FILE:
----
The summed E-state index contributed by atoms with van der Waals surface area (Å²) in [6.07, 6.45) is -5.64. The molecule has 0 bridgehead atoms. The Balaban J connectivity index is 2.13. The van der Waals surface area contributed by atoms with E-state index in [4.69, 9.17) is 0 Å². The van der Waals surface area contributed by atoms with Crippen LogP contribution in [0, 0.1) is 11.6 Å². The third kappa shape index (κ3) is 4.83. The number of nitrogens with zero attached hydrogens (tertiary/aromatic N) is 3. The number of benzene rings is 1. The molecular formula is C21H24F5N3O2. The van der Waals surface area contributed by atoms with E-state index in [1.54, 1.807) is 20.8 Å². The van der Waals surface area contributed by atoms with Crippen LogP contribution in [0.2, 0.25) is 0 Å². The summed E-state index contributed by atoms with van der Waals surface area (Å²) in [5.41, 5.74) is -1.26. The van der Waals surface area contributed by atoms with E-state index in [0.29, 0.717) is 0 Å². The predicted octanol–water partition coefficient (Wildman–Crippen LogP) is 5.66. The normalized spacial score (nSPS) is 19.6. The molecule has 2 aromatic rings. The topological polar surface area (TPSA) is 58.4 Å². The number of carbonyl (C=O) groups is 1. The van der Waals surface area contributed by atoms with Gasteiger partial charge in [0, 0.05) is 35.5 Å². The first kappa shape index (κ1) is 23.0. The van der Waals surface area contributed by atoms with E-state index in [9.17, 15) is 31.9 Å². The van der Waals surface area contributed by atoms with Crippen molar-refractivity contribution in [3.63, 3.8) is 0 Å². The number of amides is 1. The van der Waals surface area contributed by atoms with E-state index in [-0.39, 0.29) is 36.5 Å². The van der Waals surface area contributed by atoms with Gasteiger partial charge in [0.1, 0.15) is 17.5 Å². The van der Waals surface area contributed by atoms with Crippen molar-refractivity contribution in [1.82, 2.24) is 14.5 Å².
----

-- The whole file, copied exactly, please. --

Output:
The summed E-state index contributed by atoms with van der Waals surface area (Å²) in [6.07, 6.45) is -5.64. The molecule has 0 bridgehead atoms. The Balaban J connectivity index is 2.13. The van der Waals surface area contributed by atoms with E-state index in [4.69, 9.17) is 0 Å². The van der Waals surface area contributed by atoms with Crippen LogP contribution in [0, 0.1) is 11.6 Å². The third kappa shape index (κ3) is 4.83. The number of nitrogens with zero attached hydrogens (tertiary/aromatic N) is 3. The number of benzene rings is 1. The molecular formula is C21H24F5N3O2. The van der Waals surface area contributed by atoms with E-state index in [1.54, 1.807) is 20.8 Å². The van der Waals surface area contributed by atoms with Crippen LogP contribution in [0.2, 0.25) is 0 Å². The summed E-state index contributed by atoms with van der Waals surface area (Å²) in [5.41, 5.74) is -1.26. The van der Waals surface area contributed by atoms with E-state index in [0.29, 0.717) is 0 Å². The predicted octanol–water partition coefficient (Wildman–Crippen LogP) is 5.66. The normalized spacial score (nSPS) is 19.6. The molecule has 2 aromatic rings. The topological polar surface area (TPSA) is 58.4 Å². The number of carbonyl (C=O) groups is 1. The van der Waals surface area contributed by atoms with Gasteiger partial charge in [0, 0.05) is 35.5 Å². The first kappa shape index (κ1) is 23.0. The van der Waals surface area contributed by atoms with E-state index in [9.17, 15) is 31.9 Å². The van der Waals surface area contributed by atoms with Crippen molar-refractivity contribution in [3.63, 3.8) is 0 Å². The number of amides is 1. The van der Waals surface area contributed by atoms with E-state index in [-0.39, 0.29) is 36.5 Å². The van der Waals surface area contributed by atoms with Gasteiger partial charge in [0.1, 0.15) is 17.5 Å². The van der Waals surface area contributed by atoms with Crippen molar-refractivity contribution in [1.82, 2.24) is 14.5 Å².